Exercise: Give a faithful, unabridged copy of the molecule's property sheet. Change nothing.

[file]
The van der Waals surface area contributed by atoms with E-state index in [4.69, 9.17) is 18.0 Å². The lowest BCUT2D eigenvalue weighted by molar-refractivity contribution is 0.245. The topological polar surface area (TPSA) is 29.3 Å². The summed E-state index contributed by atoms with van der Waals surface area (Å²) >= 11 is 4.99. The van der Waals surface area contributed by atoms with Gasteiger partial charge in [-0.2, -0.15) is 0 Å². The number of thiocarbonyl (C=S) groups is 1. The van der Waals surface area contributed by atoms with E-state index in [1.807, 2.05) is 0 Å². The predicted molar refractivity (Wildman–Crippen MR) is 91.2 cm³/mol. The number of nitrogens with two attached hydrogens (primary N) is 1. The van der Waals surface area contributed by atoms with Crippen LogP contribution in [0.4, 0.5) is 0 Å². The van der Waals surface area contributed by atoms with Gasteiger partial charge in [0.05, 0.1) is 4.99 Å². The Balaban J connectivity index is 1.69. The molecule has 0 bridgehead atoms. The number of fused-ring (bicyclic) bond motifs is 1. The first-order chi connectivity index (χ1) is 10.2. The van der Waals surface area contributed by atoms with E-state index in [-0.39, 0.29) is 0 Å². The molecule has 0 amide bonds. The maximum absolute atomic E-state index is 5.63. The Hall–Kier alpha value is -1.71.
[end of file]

The van der Waals surface area contributed by atoms with E-state index in [4.69, 9.17) is 18.0 Å². The lowest BCUT2D eigenvalue weighted by molar-refractivity contribution is 0.245. The topological polar surface area (TPSA) is 29.3 Å². The summed E-state index contributed by atoms with van der Waals surface area (Å²) >= 11 is 4.99. The van der Waals surface area contributed by atoms with Gasteiger partial charge in [-0.2, -0.15) is 0 Å². The number of thiocarbonyl (C=S) groups is 1. The van der Waals surface area contributed by atoms with E-state index in [1.807, 2.05) is 0 Å². The predicted molar refractivity (Wildman–Crippen MR) is 91.2 cm³/mol. The number of nitrogens with two attached hydrogens (primary N) is 1. The van der Waals surface area contributed by atoms with Crippen LogP contribution in [0.4, 0.5) is 0 Å². The van der Waals surface area contributed by atoms with Gasteiger partial charge in [0.05, 0.1) is 4.99 Å². The Balaban J connectivity index is 1.69. The molecule has 0 bridgehead atoms. The number of fused-ring (bicyclic) bond motifs is 1. The first-order chi connectivity index (χ1) is 10.2. The van der Waals surface area contributed by atoms with E-state index in [-0.39, 0.29) is 0 Å². The molecule has 0 amide bonds. The maximum absolute atomic E-state index is 5.63. The Hall–Kier alpha value is -1.71.